Social Security Disability Benefits for Diabetes (Type 1 or Type 2) Part 2

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If your SSD or SSI claim was denied then purchase the self-book “How to win your Social Security Disability or SSI Case without an Attorney”. Click on the cart tab and purchase the book today and get your appeal case reviewed and onto a Decision Writer’s desk for a decision.

how severe your illness in order to qualify for disability benefits. Unfortunately, Social Security Administration no longer separate diabetes in the Blue Book disability listing, so being diagnosed with diabetes will not automatically qualify you for disability benefits. However, if your complications arising from your diabetes will not be under the disability listing, and you may get approved for your disability benefits. If your complications meet the listing requirements, you will get approved for your disability benefits, before Social Security determine your Assessment Report.

Here are some listing that people may have complications from diabetes (hypoglycemia and hyperglycemia) often suffer from:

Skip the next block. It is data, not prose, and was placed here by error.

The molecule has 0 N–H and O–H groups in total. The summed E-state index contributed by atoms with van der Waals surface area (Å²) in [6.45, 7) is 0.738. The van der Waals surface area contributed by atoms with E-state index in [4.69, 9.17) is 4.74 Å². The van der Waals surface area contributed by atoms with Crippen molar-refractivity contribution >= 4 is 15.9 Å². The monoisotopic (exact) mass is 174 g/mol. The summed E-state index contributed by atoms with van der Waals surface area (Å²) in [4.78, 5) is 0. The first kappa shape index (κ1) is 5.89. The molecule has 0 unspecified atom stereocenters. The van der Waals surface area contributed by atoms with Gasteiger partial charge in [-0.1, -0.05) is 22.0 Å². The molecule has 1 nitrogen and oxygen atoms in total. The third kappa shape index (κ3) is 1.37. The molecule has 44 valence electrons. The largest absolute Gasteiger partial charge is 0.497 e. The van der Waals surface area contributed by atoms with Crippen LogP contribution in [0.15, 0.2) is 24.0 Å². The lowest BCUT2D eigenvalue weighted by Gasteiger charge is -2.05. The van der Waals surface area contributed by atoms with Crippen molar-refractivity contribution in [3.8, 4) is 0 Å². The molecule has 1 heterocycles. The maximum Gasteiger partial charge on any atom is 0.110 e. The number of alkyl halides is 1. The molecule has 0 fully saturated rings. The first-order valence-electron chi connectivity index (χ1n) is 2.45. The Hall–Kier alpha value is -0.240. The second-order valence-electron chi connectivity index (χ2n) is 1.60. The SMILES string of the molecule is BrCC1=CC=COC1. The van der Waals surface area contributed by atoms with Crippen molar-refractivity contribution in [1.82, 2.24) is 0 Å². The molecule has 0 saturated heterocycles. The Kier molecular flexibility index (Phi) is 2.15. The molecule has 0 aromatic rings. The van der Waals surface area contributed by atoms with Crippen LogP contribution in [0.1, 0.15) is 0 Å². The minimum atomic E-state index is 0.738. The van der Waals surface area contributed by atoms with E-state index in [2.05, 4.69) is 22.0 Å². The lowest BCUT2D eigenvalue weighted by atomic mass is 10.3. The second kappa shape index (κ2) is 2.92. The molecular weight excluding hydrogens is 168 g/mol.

• Diabetic peripheral nephropathy (Listing 6.06). If your kidneys are no longer filtering properly and require daily dialysis or too much creatinine in your plasma or too much protein, you may qualify for your disability benefits.
    • Diabetic retinopathy (Listing 2.00). If you vision is blurred or have poor visual acuity (between 20/100 and 20/200 in your good eye), or poor peripheral vision from surgery to fix your central vision, then you can qualify for your disability benefits under the Blue Book Listing.
    • Diabetic peripheral neuropathies (Listing 11.114). Many people with diabetes have some sort of nerve damage in their legs, hands, arms, or feet. In order to qualify for benefits under this listing showing your neuropathy causes sever disruption in your ability to stand, walk or utilize your hands in a skilled manner.
    • Cardiovascular problems when Diabetes lead to chronic heart failure (listings 4.02), coronary artery disease (listing 4.04), peripheral vascular disease (listing 4.12), and an irregular heartbeat (listing 4.02).
    • Amputation of an extremity (Listing 1.05). If you had your foot amputated due to nerve damage and have poor circulation due to diabetes, you may qualify for disability benefits for your limitations.
    • Bacterial infections and poorly healing skin (Listing 8.04). You need to have an ulcerating skin lesion that will last for three months of treatment and still have difficulty in using your hands and walking you can qualify for your disability benefits under chronic skin infections listing.

 

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